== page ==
2nd New York Heavy Artillery Regiment's Civil War Newspaper Clippings
|SECOND REGIMENT, NEW YORK ARTILLERY.
Absent Without Leave.
|Martin Burke||Corp. Jos Hamberger|
|Sergt. Laurence Breen||Edward Jones|
|Henry Balous||Frank Lally|
|William Balcomb||Patrick Minnihan|
|Jacob Curry||William Mulligan|
|George Dean||John Moran|
|Henry Flood||James McEvoy|
|William Gorman||Frank Margraff|
|Powles Goold||Martin McDonald|
|John Gillman||C. D. Morrison|
|Michael Hopkins||Alex. Shull|
A private despatch from Washington states that Capt. GEO. S. DAWSON, of the Second Heavy Artillery, wounded in the recent engagements before Petersburg, has arrived at Seminary Hospital, Georgetown. The nature of his injuries is not stated.
CAPT. DAWSON, of the Second New York Artillery, a son of the editor of the Albany Journal, who was severely wounded at Petersburg, but who is convalescent, has received a commission as Major for gallant and meritorious service in the battles from the Wilderness to Petersburg.
Capt. Dawson.--Capt. Geo. S. DAWSON was, at last accounts, doing tolerably well. A note from his father informs us that he bears his sufferings with great fortitude, and that, although his case is critical, he continues plucky and hopeful.
CAPT. GEORGE DAWSON.—We regret to learn that Capt. George Dawson, who was wounded in the battle of 16th inst., before Petersburg, was compelled to suffer amputation. At last account he was doing well.
Capt. DAWSON'S PROMOTION.--A dispatch was put forth from Washington a few days ago to the effect that Capt. Dawson, son of "G. D." of the Albany Journal, had been promoted to Major for gallant and meritorious service in the battles from the Wilderness to Petersburg." The reader was left to infer that the promotion has been made by the federal authorities, and the fact that it was Gov. Seymour who advanced the young man was carefully suppressed.
Personal.—Capt. JOHN JONES, of the 2d artillery, who was wounded in the hand at Cold Harbor, and who has been home on leave, started yesterday for Petersburg, although seven days of his leave was unexpired. He has lost the use of the middle finger of his hand.
Second Heavy Artillery.—The following casualties occurred on the 15th, north of the James river: Nicholas Van Pelt, B, shoulder, flesh; Adam Cline, D, left hand; James F. Morrison; left foot; Thomas Dugan, knee, slightly; Alvin Peck, Left foot; Andrew Nolan, right shoulder; Francis Heney, finger.
Died in Hampton hospital, G. H. McNeil.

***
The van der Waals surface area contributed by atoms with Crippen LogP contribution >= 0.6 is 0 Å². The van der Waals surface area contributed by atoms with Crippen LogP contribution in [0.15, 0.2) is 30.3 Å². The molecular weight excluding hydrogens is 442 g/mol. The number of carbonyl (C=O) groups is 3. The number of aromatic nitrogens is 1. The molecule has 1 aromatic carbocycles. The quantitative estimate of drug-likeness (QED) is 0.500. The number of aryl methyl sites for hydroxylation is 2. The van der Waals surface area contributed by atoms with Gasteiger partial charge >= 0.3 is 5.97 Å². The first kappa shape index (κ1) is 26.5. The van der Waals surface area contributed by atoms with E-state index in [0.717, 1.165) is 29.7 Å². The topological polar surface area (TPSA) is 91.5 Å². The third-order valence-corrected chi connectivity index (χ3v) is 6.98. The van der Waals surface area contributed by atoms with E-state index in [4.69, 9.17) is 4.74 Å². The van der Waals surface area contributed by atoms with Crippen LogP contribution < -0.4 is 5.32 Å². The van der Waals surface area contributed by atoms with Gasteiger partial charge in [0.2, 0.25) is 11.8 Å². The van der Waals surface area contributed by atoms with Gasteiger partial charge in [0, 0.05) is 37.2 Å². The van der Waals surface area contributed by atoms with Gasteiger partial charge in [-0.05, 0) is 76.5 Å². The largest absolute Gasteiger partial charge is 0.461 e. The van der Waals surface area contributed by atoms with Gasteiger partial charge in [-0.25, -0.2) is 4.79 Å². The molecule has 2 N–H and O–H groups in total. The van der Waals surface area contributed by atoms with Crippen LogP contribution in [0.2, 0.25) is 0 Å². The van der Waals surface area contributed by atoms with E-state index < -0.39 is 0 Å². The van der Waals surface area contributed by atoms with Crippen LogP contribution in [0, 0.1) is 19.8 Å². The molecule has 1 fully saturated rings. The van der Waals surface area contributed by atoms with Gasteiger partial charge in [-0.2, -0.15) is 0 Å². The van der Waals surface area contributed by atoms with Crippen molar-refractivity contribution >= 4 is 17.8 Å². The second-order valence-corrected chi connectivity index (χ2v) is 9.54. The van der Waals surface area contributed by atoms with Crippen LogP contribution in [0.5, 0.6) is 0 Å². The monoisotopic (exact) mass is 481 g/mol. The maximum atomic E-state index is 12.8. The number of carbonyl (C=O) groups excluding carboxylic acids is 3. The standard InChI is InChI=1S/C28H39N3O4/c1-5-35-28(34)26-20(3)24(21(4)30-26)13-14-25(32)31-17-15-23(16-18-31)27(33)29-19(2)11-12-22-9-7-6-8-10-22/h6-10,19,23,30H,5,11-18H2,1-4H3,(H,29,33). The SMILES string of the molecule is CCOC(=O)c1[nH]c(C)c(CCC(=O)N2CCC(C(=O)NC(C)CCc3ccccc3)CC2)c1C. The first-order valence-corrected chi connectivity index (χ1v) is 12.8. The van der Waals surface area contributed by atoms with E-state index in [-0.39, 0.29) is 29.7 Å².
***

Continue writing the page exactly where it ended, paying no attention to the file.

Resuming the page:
Lieut. Kenyon Missing.--A letter received from Arthur Estes, of the 2d heavy artillery, yesterday, states that Lieutenant Marcus Kenyon, of this city, is either killed or wounded, and in the hands of the rebels. We hope this report will prove as incorrect as was the impression which recently prevailed that he was killed in the battle of the Wilderness.—Observer, yesterday.
THE SECOND ARTILLERY.—The 2d N. Y. (Morgan) Artillery left their Washington camp to join GRANT'S army Saturday afternoon, in the midst of a severe rain storm, cheering in the heartiest manner. Capt. HULSER desires us to say to those having friends in the regiment, that their letters will not reach them for the present. The regiment is 1,900 strong.
Lieut. Gifford.--Mrs. Gifford, daughter of Rev. Dr. Bristol, of this city, has received letters from her husband of as late date as the 17th. So the statement of Mr. GEO. DAWSON'S letter, quoted by us yesterday, that the Lieutenant was killed on the 15th, is erroneous. The Herald this morning says that there is another Lieut. GIFFORD in the Second artillery.
This is a mistake. Mr. DAWSON undoubtedly referred to Lieut. W. P. GIFFORD, but he must have been misinformed as to his death.
Personal.—Capt. JOHN JONES, of the 2d artillery, who was wounded in the hand at Cold Harbor, and who has been home on leave, started yesterday for Petersburg, although seven days of his leave was unexpired. He has lost the use of the middle finger of his hand.
— Major REYNOLDS, of the 14th artillery, was at Rock House prison, Petersburg, on the 18th. He was to be removed to Andersonville, Georgia.